Waterford Council is facing a “financial tsunami” if its €3.3m shortfall is not recouped, according to a local Councillor. At a Special Meeting held in Dungarvan on Thursday last, CEO Michael Walsh briefed Councillors on the need to fill a €3.3 million euro hole in their annual budget after a revaluation of Irish Water rates.The problem has arisen as a result of changes to how commercial rates on Irish Water infrastructure are calculated.
Mr Walsh explained that, proportionately, Waterford City & County Council is among the worst-affected with a €3.3m cut on the cards.Councillors outlined their fears over the impact the deficit may have on the Council’s ability to approve a Budget for 2020. Cllr Davy Daniels said he predicts a “financial tsunami” for Waterford city and county with implications “right across the board”. “Why is it always Waterford? What did we do to deserve this?” He said it’s “vital” that the Council recoup the €3.3m in full. “We’re trying to move forward and we don’t want to go backwards. No business could take a hit of €3m and survive,” he said.
Cllr Joe Kelly (Ind) said the Council “can’t just accept” the deficit when “businesses are on their knees”.
He expressed his fears that the funding shortfall would result in cuts to funding for festivals and community groups; cuts to the Council’s roads and housing maintenance programmes; and result in a significant increase in rates for businesses.Counciillors passed a motion calling for the Council to communicate with An Taoiseach Leo Varadkar, Minister for Public Expenditure Paschal Donohoe and the Minister for Housing, Planning and Local Government Eoghan Murphy, to highlight that the Council will be confronted with extreme difficulties in passing a budget in the coming weeks. It was also agreed that a cross party delegation of Councillors will travel to Dublin to meet with Minister Murphy.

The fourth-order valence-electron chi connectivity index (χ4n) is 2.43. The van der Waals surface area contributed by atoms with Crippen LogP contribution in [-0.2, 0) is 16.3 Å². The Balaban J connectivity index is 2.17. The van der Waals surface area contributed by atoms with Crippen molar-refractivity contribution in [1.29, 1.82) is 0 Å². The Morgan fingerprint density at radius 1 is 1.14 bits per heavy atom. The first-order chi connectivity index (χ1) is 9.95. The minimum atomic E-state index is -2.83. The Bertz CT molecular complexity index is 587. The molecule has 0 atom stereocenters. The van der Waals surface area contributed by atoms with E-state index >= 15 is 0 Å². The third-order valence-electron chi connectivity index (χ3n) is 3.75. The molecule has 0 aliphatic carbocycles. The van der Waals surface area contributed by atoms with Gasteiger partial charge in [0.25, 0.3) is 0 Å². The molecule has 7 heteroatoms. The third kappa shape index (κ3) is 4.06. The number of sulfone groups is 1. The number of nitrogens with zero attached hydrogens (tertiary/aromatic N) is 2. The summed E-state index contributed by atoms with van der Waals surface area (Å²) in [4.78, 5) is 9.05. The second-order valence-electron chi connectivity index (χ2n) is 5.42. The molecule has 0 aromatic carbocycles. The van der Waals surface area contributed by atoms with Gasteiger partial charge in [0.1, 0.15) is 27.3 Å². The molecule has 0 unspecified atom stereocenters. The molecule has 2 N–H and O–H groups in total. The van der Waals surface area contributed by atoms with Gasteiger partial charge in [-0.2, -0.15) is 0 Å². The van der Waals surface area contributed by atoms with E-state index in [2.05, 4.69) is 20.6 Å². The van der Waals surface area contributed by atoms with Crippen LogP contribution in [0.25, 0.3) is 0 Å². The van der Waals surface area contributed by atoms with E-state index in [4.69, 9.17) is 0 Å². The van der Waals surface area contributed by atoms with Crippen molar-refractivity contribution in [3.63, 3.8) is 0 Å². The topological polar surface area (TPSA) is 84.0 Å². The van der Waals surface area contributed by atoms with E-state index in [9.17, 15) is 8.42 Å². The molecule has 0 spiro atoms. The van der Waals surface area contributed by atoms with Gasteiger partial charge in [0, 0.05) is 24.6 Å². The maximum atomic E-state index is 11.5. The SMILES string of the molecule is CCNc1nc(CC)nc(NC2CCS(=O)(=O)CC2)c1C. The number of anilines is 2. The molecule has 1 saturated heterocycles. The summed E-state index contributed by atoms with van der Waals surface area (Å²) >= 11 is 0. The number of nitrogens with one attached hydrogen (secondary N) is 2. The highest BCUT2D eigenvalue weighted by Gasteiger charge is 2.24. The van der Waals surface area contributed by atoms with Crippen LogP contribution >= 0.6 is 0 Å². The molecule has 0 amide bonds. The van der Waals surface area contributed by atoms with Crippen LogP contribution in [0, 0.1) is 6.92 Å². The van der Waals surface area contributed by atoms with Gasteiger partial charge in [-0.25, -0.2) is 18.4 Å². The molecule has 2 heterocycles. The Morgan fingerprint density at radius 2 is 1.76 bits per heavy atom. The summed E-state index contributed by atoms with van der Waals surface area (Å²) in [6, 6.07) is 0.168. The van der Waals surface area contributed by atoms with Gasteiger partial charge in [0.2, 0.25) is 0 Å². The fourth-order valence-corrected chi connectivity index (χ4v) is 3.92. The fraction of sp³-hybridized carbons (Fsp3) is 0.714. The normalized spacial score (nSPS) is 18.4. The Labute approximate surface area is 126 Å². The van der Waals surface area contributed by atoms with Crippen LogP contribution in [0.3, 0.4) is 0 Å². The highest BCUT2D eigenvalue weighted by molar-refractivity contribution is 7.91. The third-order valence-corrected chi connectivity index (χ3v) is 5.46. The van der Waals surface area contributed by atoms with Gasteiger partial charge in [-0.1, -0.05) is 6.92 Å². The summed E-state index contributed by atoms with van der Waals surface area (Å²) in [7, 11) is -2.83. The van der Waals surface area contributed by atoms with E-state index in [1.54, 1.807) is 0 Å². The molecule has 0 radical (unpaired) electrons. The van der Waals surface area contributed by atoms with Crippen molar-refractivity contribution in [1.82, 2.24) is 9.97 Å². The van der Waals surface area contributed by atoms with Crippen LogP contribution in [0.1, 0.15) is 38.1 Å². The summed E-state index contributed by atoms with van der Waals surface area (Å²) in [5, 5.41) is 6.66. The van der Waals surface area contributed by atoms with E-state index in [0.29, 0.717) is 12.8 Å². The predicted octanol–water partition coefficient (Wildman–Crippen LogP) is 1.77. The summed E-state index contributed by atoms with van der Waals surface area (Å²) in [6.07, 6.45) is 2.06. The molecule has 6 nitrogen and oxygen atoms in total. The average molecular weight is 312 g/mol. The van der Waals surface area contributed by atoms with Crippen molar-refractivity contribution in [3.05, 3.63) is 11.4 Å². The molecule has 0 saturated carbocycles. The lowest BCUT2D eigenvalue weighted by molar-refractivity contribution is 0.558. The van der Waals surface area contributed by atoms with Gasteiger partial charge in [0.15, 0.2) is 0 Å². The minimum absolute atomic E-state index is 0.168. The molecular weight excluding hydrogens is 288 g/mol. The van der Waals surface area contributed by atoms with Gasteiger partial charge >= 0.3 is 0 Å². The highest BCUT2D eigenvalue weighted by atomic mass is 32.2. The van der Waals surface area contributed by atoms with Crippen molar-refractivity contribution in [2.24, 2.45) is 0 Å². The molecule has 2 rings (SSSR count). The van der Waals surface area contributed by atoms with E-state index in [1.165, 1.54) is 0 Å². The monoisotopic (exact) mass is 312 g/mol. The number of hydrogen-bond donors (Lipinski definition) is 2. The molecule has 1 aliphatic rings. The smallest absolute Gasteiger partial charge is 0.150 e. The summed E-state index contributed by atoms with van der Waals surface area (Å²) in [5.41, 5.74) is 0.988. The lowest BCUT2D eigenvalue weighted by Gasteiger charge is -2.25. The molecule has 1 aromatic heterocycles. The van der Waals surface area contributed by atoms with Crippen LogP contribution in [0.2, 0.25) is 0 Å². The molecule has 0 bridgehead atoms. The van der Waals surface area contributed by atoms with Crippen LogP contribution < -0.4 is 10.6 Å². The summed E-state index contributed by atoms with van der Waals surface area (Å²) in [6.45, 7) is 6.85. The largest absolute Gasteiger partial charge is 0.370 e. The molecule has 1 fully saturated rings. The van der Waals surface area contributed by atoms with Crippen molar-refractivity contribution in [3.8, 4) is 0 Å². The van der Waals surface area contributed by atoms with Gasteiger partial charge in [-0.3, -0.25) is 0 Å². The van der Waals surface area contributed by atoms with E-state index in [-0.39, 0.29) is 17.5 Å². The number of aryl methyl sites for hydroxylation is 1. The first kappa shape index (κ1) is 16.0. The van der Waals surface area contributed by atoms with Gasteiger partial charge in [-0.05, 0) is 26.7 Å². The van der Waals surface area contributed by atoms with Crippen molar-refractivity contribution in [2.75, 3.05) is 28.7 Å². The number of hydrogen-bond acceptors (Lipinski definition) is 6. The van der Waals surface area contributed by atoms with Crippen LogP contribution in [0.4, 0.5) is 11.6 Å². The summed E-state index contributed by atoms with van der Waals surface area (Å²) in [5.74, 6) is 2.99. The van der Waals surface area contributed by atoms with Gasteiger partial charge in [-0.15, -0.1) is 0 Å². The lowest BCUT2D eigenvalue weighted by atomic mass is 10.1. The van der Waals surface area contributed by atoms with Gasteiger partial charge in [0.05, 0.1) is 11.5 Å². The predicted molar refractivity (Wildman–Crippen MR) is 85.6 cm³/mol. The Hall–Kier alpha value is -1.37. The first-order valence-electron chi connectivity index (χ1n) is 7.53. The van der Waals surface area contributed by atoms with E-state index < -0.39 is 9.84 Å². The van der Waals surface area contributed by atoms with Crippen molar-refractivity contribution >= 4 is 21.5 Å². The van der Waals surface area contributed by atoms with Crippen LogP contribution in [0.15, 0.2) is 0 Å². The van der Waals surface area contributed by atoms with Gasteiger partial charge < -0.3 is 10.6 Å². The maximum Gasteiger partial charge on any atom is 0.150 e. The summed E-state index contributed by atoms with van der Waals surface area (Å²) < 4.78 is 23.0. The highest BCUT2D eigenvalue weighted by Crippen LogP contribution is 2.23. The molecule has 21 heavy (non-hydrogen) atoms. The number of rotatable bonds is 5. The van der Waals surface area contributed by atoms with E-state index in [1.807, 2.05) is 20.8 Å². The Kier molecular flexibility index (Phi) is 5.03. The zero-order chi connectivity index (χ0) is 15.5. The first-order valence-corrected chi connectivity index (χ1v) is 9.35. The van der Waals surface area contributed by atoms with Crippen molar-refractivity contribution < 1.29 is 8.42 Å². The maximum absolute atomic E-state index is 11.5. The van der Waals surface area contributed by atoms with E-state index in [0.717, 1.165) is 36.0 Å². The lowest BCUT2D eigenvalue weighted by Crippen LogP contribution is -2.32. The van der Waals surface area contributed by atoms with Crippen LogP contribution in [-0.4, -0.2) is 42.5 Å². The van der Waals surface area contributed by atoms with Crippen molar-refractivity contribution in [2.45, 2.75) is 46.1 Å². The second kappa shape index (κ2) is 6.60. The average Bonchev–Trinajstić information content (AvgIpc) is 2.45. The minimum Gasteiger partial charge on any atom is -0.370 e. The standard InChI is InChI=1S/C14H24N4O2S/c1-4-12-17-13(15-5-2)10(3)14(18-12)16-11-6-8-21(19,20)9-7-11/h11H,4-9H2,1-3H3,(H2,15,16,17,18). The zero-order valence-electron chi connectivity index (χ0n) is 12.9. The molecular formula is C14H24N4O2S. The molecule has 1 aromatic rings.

At the outset of last week’s meeting, Mayor of Waterford City & County Cllr John Pratt (Lab) asked that all Councillors wear the Waterford jersey.“There is an onus on us to do what we can to find a way to get the deficit removed,” he said. “None of us want to see cuts in services or hikes in rates.”Mayor Pratt said he had been contacted by Dungarvan and West Waterford Chamber of Commerce with concerns. He said many other groups have similar concerns.
Council CEO Michael Walsh outlined the situation and said he has already been in contact with the Department on the matter.
Mr Walsh explained that Waterford City & County Council is adversely affected relative to other local authorities to a disproportionate scale as a consequence of the coincidence of timing of the full revaluation exercise for the authority, the intended formation of Irish Water as a commercial entity and the amalgamation of the Waterford authorities in 2013/2014.
Cllr Jim Griffin (SF) asked if the Council would be in a better position if the issue had been flagged earlier.
In response, Mr Walsh said it would have been speculative to have highlighted the issue earlier and it wouldn’t have been helpful to put such speculation into the public domain.